Painting With a Purpose Fundraiser

Join us for a fun new way to support Cahokia Mounds!  The Museum Society is hosting a fundraiser at Painting with a Twist, 3760 Green Mt. Crossing Dr., Shiloh, IL on January 14, from 1-4 pm.  The fee is $35.  All supplies are provided and their artist will guide the instruction step-by-step so there is no need for experience!  Children 7 and up are welcome to register.  Painting with a Twist will donate HALF of all registrations to Cahokia Mounds!   You will be painting your very own winter scene and supporting cultural preservation and interpretation.  There are only 45 available spots in the studio so join us on January 14 and paint with a PURPOSE!  Register by going to www.paintingwithatwist.com/shiloh/.

New Presentations Added to Conference

The Mississippian Conference, held in the auditorium on July 30 from 8:30 – 4:00, is now full.  There will be 18 presentations and several poster presentations that focus on recent research relating to Mississippian culture or Cahokia Mounds.

Newly added presenters include:

James Brown, Northwestern University, Emeritus, Archaeological Fact and Fiction about the Osage

Duane Esarey, Illinois State Archaeological Survey, Untangling the Piasa’s Tale: A revision of Payiihsa Symbolism

Russell Weisman, Missouri Department of Transportation, The Redhorn Panel at Picture Cave:  A Solar Eclipse Allegory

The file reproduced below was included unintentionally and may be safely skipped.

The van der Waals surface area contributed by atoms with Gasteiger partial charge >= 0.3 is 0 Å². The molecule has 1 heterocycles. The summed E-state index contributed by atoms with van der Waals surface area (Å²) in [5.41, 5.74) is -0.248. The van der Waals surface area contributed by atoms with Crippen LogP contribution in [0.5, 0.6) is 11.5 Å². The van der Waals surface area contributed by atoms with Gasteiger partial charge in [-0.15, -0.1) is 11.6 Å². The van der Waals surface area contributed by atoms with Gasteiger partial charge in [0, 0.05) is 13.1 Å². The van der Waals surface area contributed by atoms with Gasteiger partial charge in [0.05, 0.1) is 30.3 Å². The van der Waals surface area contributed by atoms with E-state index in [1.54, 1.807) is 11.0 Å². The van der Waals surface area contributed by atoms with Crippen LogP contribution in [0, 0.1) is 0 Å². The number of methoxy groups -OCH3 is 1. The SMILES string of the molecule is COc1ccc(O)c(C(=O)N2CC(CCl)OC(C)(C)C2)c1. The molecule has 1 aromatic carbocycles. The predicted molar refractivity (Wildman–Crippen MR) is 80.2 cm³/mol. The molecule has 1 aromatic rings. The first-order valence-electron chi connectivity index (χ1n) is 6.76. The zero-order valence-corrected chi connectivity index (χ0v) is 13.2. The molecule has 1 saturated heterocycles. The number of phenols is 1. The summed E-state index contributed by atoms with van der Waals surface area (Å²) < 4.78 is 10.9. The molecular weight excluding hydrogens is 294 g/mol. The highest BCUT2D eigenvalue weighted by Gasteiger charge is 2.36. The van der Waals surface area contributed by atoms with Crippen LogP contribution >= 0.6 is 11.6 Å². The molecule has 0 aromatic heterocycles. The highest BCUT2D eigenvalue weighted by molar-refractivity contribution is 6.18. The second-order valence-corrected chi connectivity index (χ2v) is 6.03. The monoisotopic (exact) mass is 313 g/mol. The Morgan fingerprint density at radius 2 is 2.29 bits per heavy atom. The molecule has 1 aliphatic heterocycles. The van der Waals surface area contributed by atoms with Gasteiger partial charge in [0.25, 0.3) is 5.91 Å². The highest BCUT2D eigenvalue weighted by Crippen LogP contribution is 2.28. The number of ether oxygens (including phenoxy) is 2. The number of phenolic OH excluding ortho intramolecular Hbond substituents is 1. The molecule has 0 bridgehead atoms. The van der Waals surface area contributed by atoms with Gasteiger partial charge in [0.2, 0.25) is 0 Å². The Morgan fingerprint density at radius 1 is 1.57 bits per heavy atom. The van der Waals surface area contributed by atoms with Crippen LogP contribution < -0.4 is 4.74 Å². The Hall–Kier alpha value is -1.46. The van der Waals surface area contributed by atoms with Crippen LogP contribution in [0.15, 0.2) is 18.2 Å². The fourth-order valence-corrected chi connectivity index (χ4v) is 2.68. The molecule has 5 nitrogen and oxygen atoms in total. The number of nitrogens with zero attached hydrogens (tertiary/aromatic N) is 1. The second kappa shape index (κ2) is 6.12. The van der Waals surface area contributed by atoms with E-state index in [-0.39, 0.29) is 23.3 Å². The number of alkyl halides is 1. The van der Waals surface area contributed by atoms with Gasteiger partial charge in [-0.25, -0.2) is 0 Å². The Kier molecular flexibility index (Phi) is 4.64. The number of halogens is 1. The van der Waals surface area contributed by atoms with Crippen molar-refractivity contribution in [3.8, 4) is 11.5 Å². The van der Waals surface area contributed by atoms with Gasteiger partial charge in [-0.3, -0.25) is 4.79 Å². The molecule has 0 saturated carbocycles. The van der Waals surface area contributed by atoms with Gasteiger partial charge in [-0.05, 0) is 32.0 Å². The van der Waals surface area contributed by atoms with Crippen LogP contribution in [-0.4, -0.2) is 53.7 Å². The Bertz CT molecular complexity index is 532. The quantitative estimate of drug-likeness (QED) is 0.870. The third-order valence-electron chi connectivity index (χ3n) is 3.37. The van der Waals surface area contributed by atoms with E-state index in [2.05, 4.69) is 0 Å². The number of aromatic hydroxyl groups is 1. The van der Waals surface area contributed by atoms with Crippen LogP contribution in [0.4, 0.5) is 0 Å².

Scott Hipskind and Jeremy Wilson, University of Indiana-Purdue University – Indianapolis, The Walsh Site and the Central Illinois River Valley:  A Century of Speculation on Mississippian Occupation Tested by Geophysical Prospection

Bob Dymek and John Kelly, Washington University, On the Source of Basaltic Materials Found in the Cahokia Region

John Kelly, Washington University, Corin Pursell, Washington University, Grant Stauffer, Washington University, and Imma Valese, University of Bologna,  Contextualizing the Ongoing Excavations at Cahokia:  2015-2016

 

 

Exhibit Project Wins National Award

The American Association for State and Local History (AASLH) has awarded Cahokia Mounds State Historic Site with an Award of Merit for Wetlands and Waterways: The Key to Cahokia.  This Leadership in History Award, now in its 71st year, is the most prestigious recognition for achievement in the preservation and interpretation of state and local history.   This year, AASLH is proud to confer sixty-three national awards honoring people, projects, exhibits, and publications that represent the best in the field and provide leadership for the future of state and local history.   The Wetlands and Waterways exhibit project is a 52-foot, life-sized diorama exhibit that depicts the importance of the extensive waterways and natural resources to the growth and success of the culture that lived here from about AD 1000 – AD 1350.  It features a 21-foot, 700-year old dugout canoe and an accompaniment book.

 

Wetlands Exhibit pic